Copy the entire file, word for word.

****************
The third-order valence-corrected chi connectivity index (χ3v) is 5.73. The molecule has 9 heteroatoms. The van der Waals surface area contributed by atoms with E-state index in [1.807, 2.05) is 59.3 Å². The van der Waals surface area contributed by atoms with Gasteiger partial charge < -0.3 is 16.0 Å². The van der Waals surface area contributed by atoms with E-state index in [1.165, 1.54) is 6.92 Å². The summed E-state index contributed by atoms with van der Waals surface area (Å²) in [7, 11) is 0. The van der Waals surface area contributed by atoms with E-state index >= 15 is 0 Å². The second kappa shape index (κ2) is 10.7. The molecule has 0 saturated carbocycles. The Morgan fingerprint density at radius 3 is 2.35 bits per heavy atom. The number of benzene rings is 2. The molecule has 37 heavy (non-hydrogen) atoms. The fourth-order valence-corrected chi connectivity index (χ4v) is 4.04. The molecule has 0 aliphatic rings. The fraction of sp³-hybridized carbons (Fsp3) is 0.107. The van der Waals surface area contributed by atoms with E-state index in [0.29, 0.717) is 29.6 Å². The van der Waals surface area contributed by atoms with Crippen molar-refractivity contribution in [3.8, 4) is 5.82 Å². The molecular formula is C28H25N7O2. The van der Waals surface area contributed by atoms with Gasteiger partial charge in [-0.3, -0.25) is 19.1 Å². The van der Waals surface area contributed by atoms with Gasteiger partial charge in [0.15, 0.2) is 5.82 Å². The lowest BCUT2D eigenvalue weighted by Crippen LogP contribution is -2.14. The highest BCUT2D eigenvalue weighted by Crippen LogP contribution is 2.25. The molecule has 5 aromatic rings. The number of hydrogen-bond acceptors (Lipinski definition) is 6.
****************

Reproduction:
The third-order valence-corrected chi connectivity index (χ3v) is 5.73. The molecule has 9 heteroatoms. The van der Waals surface area contributed by atoms with E-state index in [1.807, 2.05) is 59.3 Å². The van der Waals surface area contributed by atoms with Gasteiger partial charge < -0.3 is 16.0 Å². The van der Waals surface area contributed by atoms with E-state index in [1.165, 1.54) is 6.92 Å². The summed E-state index contributed by atoms with van der Waals surface area (Å²) in [7, 11) is 0. The van der Waals surface area contributed by atoms with E-state index >= 15 is 0 Å². The second kappa shape index (κ2) is 10.7. The molecule has 0 saturated carbocycles. The Morgan fingerprint density at radius 3 is 2.35 bits per heavy atom. The number of benzene rings is 2. The molecule has 37 heavy (non-hydrogen) atoms. The fourth-order valence-corrected chi connectivity index (χ4v) is 4.04. The molecule has 0 aliphatic rings. The fraction of sp³-hybridized carbons (Fsp3) is 0.107. The van der Waals surface area contributed by atoms with E-state index in [0.29, 0.717) is 29.6 Å². The van der Waals surface area contributed by atoms with Crippen molar-refractivity contribution in [3.8, 4) is 5.82 Å². The molecular formula is C28H25N7O2. The van der Waals surface area contributed by atoms with Gasteiger partial charge in [-0.3, -0.25) is 19.1 Å². The van der Waals surface area contributed by atoms with Gasteiger partial charge in [0.15, 0.2) is 5.82 Å². The lowest BCUT2D eigenvalue weighted by Crippen LogP contribution is -2.14. The highest BCUT2D eigenvalue weighted by Crippen LogP contribution is 2.25. The molecule has 5 aromatic rings. The number of hydrogen-bond acceptors (Lipinski definition) is 6.